1. Bedtime reading is a tradition, but don’t limit reading out loud to your child to just this time. Pull them onto the couch for 20 minutes during a weekend afternoon or during the evening when you’re waiting for a lasagne to cook.
2. Whenever you read, try to be engaging. Give the characters special voices and be expressive when it comes to particular emotions. Reading quickly in a monotonous is not going to draw your child in or encourage their imagination.
3. Children can view reading as a chore, especially once they start school. However, If they see Mum or Dad spending a relaxing hour enjoying a book and a cup of tea, they’ll have a positive opinion of it.
4. Keep a book in your bag – you never know when you’ll get stuck in a long waiting room queue with your child and need to kill some time! If you stop into a café for lunch with your child, you can also use that time to read to them.
5. Make sure you never use reading as a punishment. Many parents will switch off their child’s computer after bad behaviour and then hand them a book to entertain themselves with.
6. Instead, limit your child’s screen time and make sure they have access to books during the time the TV or computer is off.
Make it exciting and join Bord Gais Energy’s Little Readers
. This great initiative sees Bord Gais Energy give a free book to children under the age of five, while also donating €1 to the Irish Premature Babies Association for each book given. This is the programme's second year and considering they donated €2,000 to charity during last year, we can't wait to see how it goes this time.
8. Tell them about your own favourite books as a child – your enthusiasm will be contagious and your child may even want to read those exact books, giving you a great bonding opportunity.
9. Get them their own library card – they’ll love the chance to feel like a grown up with their own important card.
10. And once you have registered them, make sure you take regular trips to the library. It’s important to make it natural part of their lives and give them ample opportunity to develop a love of reading.
11. Associate reading with positive experiences, like taking your child to the Natural History Museum after they read a book on dinosaurs or visiting a castle after they read a book about knights and princesses.
12. Children’s writers often do public readings of their books and this can be a great way to ignite your child’s interest in reading. Libraries and bookstores also hold occasional readings of great children’s books.
13. Make sure you give a book as a gift at Christmas and for birthdays, as well as toys.
14. Rather than grabbing a book that you think is interesting or buying one from the bestsellers list, take the time to match books with your child’s interests. They’ll be more likely to give it a shot if the topic is already attractive to them.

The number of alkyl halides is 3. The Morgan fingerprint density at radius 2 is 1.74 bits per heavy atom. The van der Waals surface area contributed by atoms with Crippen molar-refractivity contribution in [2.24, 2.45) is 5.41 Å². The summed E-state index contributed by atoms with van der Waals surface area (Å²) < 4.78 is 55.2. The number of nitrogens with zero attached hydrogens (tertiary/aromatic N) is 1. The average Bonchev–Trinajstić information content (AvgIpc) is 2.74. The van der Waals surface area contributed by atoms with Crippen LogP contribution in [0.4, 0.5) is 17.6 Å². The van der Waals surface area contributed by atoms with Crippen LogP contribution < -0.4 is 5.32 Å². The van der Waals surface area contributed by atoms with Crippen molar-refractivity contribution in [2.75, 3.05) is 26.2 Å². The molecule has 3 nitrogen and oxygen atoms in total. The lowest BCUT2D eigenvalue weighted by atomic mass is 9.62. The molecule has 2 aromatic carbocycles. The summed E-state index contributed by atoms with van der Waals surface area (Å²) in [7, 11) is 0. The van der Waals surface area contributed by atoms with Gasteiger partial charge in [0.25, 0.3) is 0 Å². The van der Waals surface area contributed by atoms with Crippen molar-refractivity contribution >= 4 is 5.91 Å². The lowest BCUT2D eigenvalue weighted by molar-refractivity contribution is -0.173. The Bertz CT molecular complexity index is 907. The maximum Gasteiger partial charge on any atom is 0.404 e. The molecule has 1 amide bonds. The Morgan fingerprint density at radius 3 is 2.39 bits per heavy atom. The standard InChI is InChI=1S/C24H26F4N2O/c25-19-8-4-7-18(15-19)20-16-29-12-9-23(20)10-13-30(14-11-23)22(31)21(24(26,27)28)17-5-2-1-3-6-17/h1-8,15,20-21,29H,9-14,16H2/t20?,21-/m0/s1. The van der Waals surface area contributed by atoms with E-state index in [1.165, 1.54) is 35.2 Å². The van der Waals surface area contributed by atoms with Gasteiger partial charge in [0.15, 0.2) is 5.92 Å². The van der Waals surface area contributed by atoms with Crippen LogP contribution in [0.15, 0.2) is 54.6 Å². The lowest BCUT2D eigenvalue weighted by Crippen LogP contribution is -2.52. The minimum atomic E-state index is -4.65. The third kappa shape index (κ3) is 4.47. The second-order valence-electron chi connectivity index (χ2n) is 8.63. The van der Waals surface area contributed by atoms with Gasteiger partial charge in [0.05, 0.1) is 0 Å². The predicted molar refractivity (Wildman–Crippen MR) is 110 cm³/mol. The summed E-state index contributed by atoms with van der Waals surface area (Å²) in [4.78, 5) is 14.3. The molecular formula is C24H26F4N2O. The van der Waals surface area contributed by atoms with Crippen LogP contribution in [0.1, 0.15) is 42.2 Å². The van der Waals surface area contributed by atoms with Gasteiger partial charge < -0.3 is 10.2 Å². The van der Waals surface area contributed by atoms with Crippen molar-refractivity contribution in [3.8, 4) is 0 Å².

15. You can also buy books with familiar characters that your child knows from a TV show or movie.
16. There are often plays or ice shows that link in with book characters such as the run of Angelina Ballerina in the Bord Gais Energy Theatre in 2014.
17. Set aside a special shelf in your main living area for your child’s books. They’ll want to fill it up just like Mum and Dad fill their shelves with colourful books.
18. Start with comics or magazines if your child is reluctant to read a book. They’ll still be reading and it’s easier to graduate to a book from a comic than it is from a TV.
19. When reading out loud to your child, be sure to leave them on a cliff hanger, even if it means stopping in the middle of a chapter. They’ll be more excited about continuing the story if they’re waiting to see what happened.
20. Make sure there are books at home, so that your child is able to read whenever they want.
21. Get older siblings to read to younger ones. They’ll enjoy showing off and be able to improve their skills, while encouraging the younger child to be like their big brother or sister and pick up their own book.
22. Talk about exciting books you and your hubby are reading over dinner with the kids. They’ll be more likely to pick up a book so they can also talk about it and join a grown-up conversation.
23. Schedule a viewing of the movie after your child has finished the book and compare the two.
24. Get your child to read to the family pet. It might sound odd, but a cat shelter in America set up a programme where local kids came in to read to the cats each week. They found was incredibly comforting to the animals and also helped improve the children’s literacy and interest.
25. Start a book club with nieces and nephews or children you know.